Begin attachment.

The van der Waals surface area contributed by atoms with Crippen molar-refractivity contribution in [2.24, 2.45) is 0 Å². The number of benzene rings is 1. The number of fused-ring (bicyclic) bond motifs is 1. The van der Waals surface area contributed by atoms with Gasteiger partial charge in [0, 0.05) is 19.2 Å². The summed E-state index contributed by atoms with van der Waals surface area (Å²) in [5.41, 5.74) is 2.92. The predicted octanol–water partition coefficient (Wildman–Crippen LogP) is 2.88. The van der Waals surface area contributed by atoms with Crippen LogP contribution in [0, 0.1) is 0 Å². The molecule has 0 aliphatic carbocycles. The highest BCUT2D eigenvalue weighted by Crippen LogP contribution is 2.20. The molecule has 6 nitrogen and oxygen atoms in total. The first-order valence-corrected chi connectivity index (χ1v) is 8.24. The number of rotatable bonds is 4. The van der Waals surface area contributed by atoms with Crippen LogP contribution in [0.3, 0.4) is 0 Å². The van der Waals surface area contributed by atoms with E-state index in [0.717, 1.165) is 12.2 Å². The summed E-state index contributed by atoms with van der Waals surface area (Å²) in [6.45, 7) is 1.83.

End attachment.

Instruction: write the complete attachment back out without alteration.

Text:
The van der Waals surface area contributed by atoms with Crippen molar-refractivity contribution in [2.24, 2.45) is 0 Å². The number of benzene rings is 1. The number of fused-ring (bicyclic) bond motifs is 1. The van der Waals surface area contributed by atoms with Gasteiger partial charge in [0, 0.05) is 19.2 Å². The summed E-state index contributed by atoms with van der Waals surface area (Å²) in [5.41, 5.74) is 2.92. The predicted octanol–water partition coefficient (Wildman–Crippen LogP) is 2.88. The van der Waals surface area contributed by atoms with Crippen LogP contribution in [0, 0.1) is 0 Å². The molecule has 0 aliphatic carbocycles. The highest BCUT2D eigenvalue weighted by Crippen LogP contribution is 2.20. The molecule has 6 nitrogen and oxygen atoms in total. The first-order valence-corrected chi connectivity index (χ1v) is 8.24. The number of rotatable bonds is 4. The van der Waals surface area contributed by atoms with Crippen LogP contribution in [0.3, 0.4) is 0 Å². The van der Waals surface area contributed by atoms with E-state index in [0.717, 1.165) is 12.2 Å². The summed E-state index contributed by atoms with van der Waals surface area (Å²) in [6.45, 7) is 1.83.